"Bob to box top, Bob to box top, I have hostiles 1-6-6 meters spinward of your location." He dodged around a large tree and kept running. "Am attempting to lead away from your location. Do you copy?"
    "Copy, Bob. We are sending response team to aid. Do not attempt to lead hostiles away from base."
    Bob, bewildered at this last command, stopped behind another large tree and looked around its trunk to see what, if anything, had been following him. A big blue covenant with beady eyes and long teeth and a small group of five grunts could be seen and felt to be approaching at a walking pace in a small arc. Bob targeted the leader, taking it down with a headshot, at a range of thirty yards. The others fired erratically into the trees around him and then stopped as though trying to ascertain his location. Bob, crouching, loped as quietly as he could to flank them. Blue-green beams of energy flew all around him. He stopped behind the next tree. He couldn't risk moving from here.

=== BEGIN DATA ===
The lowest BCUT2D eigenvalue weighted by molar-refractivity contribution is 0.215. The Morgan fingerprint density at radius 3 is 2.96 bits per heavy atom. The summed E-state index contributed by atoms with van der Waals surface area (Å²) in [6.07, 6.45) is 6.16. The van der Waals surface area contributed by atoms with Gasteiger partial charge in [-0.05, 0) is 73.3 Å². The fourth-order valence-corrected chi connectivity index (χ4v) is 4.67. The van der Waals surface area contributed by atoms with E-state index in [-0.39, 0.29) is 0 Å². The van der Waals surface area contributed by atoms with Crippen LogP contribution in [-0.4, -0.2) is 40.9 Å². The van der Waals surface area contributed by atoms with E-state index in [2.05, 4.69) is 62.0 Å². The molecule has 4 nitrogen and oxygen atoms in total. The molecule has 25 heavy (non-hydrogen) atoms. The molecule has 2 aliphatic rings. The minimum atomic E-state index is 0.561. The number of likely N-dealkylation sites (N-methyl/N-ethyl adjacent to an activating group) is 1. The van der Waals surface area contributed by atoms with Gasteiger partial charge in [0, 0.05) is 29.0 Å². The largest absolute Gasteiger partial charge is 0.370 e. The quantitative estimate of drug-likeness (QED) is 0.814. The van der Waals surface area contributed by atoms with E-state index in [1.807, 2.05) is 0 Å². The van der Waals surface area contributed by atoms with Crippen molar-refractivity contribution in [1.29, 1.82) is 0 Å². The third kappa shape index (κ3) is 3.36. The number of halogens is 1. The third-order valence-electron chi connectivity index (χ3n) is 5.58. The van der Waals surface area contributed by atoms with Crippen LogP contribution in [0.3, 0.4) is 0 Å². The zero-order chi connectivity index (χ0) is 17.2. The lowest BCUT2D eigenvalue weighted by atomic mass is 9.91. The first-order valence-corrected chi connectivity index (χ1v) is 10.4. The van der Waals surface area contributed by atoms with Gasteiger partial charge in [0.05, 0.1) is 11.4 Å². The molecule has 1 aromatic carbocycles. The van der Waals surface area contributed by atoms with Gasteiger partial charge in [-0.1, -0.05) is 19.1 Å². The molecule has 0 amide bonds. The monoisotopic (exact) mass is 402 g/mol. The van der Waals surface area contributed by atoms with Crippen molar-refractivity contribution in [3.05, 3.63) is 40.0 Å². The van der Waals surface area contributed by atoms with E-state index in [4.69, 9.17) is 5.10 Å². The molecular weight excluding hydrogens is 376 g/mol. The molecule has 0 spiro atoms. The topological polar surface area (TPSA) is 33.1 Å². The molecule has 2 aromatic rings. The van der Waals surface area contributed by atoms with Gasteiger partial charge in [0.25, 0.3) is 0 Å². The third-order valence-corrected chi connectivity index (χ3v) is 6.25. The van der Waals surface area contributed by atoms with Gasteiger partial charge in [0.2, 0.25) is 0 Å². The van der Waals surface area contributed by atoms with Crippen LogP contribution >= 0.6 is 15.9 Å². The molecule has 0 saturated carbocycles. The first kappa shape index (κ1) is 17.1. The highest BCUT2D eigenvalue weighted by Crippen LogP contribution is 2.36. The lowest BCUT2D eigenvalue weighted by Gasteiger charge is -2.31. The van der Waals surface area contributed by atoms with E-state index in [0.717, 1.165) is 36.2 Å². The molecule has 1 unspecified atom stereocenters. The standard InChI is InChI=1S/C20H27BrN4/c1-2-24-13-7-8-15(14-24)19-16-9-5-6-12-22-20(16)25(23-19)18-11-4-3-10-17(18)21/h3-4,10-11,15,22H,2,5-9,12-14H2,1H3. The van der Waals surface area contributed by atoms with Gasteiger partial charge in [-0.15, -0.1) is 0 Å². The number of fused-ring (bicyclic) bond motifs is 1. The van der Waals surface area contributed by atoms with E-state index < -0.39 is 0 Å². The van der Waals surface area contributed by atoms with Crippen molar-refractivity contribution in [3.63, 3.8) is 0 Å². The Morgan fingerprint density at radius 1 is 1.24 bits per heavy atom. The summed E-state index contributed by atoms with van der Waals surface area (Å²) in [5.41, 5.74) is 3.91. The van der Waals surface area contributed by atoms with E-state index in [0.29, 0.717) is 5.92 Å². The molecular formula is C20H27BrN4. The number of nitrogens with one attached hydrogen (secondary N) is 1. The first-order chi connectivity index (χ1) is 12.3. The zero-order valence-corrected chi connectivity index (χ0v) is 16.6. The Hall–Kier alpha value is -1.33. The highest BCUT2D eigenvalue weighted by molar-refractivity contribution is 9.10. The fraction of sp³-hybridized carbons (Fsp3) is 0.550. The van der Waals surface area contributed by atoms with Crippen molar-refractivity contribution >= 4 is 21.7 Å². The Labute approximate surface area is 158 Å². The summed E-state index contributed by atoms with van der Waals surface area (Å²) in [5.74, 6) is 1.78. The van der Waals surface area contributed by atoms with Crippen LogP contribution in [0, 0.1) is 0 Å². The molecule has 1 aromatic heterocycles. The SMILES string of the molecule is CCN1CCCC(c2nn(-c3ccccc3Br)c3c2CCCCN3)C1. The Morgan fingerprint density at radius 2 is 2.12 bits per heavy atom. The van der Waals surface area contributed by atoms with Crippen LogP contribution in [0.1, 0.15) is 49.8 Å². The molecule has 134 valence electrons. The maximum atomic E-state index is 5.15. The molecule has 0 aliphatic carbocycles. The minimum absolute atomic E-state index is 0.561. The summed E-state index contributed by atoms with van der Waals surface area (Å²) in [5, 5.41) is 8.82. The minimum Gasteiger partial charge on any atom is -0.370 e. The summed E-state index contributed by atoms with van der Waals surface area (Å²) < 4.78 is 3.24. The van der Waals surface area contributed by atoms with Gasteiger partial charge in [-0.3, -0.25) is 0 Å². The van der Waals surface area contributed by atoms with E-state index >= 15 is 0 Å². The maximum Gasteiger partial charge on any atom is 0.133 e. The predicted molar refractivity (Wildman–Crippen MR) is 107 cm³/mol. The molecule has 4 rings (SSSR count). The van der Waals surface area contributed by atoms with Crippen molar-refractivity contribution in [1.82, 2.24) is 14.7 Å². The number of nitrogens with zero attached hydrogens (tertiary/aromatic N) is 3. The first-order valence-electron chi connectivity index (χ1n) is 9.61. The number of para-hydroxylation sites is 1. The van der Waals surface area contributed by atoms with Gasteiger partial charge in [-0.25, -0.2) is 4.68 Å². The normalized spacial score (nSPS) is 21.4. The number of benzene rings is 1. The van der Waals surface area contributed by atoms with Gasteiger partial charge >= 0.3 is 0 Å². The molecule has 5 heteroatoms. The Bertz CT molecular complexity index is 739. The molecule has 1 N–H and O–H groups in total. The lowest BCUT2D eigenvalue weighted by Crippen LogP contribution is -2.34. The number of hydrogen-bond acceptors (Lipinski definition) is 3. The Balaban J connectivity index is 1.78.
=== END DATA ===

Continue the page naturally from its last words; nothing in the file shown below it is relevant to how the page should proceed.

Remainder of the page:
"Bob to box top, Bob to box top, I am pinned behind large tree facing five hostiles. Do you copy?"
    "Copy, Bob, response team is homing in on your location. Please hold."
    Out of the woods, on the other side of his pursuers, Bob heard the gratifying sound of automatic fire resound through the humid air. But it didn't sound close enough. He was apparently on his own.
    Bob leant out from behind the tree and took down another grunt. The others ran for cover behind anything they could find. Bob harassed them as best he could with his own automatic fire.